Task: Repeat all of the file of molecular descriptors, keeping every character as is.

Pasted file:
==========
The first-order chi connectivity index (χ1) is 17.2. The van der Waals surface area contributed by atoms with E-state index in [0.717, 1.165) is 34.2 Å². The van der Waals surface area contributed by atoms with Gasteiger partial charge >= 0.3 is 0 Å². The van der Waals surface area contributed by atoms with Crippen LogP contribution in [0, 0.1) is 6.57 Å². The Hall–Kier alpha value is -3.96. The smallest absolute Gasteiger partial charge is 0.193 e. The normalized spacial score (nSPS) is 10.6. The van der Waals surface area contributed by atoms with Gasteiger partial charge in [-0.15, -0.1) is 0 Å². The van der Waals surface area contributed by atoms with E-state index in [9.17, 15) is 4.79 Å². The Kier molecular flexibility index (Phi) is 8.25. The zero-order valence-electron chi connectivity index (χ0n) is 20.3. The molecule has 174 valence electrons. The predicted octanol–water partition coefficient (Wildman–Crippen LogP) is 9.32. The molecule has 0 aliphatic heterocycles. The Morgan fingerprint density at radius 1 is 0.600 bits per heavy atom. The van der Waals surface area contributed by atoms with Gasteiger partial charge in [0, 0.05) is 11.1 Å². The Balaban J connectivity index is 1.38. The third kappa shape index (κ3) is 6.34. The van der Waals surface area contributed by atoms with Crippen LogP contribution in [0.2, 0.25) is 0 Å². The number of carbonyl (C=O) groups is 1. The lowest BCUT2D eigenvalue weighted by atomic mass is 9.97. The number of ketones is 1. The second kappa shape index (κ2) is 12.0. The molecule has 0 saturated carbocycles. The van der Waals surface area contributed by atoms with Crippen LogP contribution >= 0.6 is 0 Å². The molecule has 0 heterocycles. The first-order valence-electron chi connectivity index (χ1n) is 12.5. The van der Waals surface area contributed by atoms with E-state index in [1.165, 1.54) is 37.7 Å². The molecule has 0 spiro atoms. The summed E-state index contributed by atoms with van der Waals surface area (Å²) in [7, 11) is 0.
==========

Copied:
The first-order chi connectivity index (χ1) is 17.2. The van der Waals surface area contributed by atoms with E-state index in [0.717, 1.165) is 34.2 Å². The van der Waals surface area contributed by atoms with Gasteiger partial charge >= 0.3 is 0 Å². The van der Waals surface area contributed by atoms with Crippen LogP contribution in [0, 0.1) is 6.57 Å². The Hall–Kier alpha value is -3.96. The smallest absolute Gasteiger partial charge is 0.193 e. The normalized spacial score (nSPS) is 10.6. The van der Waals surface area contributed by atoms with Gasteiger partial charge in [-0.15, -0.1) is 0 Å². The van der Waals surface area contributed by atoms with E-state index in [9.17, 15) is 4.79 Å². The Kier molecular flexibility index (Phi) is 8.25. The zero-order valence-electron chi connectivity index (χ0n) is 20.3. The molecule has 174 valence electrons. The predicted octanol–water partition coefficient (Wildman–Crippen LogP) is 9.32. The molecule has 0 aliphatic heterocycles. The Morgan fingerprint density at radius 1 is 0.600 bits per heavy atom. The van der Waals surface area contributed by atoms with Gasteiger partial charge in [0, 0.05) is 11.1 Å². The Balaban J connectivity index is 1.38. The third kappa shape index (κ3) is 6.34. The van der Waals surface area contributed by atoms with Crippen LogP contribution in [0.2, 0.25) is 0 Å². The number of carbonyl (C=O) groups is 1. The lowest BCUT2D eigenvalue weighted by atomic mass is 9.97. The number of ketones is 1. The second kappa shape index (κ2) is 12.0. The molecule has 0 saturated carbocycles. The van der Waals surface area contributed by atoms with Crippen LogP contribution >= 0.6 is 0 Å². The molecule has 0 heterocycles. The first-order valence-electron chi connectivity index (χ1n) is 12.5. The van der Waals surface area contributed by atoms with E-state index in [1.165, 1.54) is 37.7 Å². The molecule has 0 spiro atoms. The summed E-state index contributed by atoms with van der Waals surface area (Å²) in [7, 11) is 0.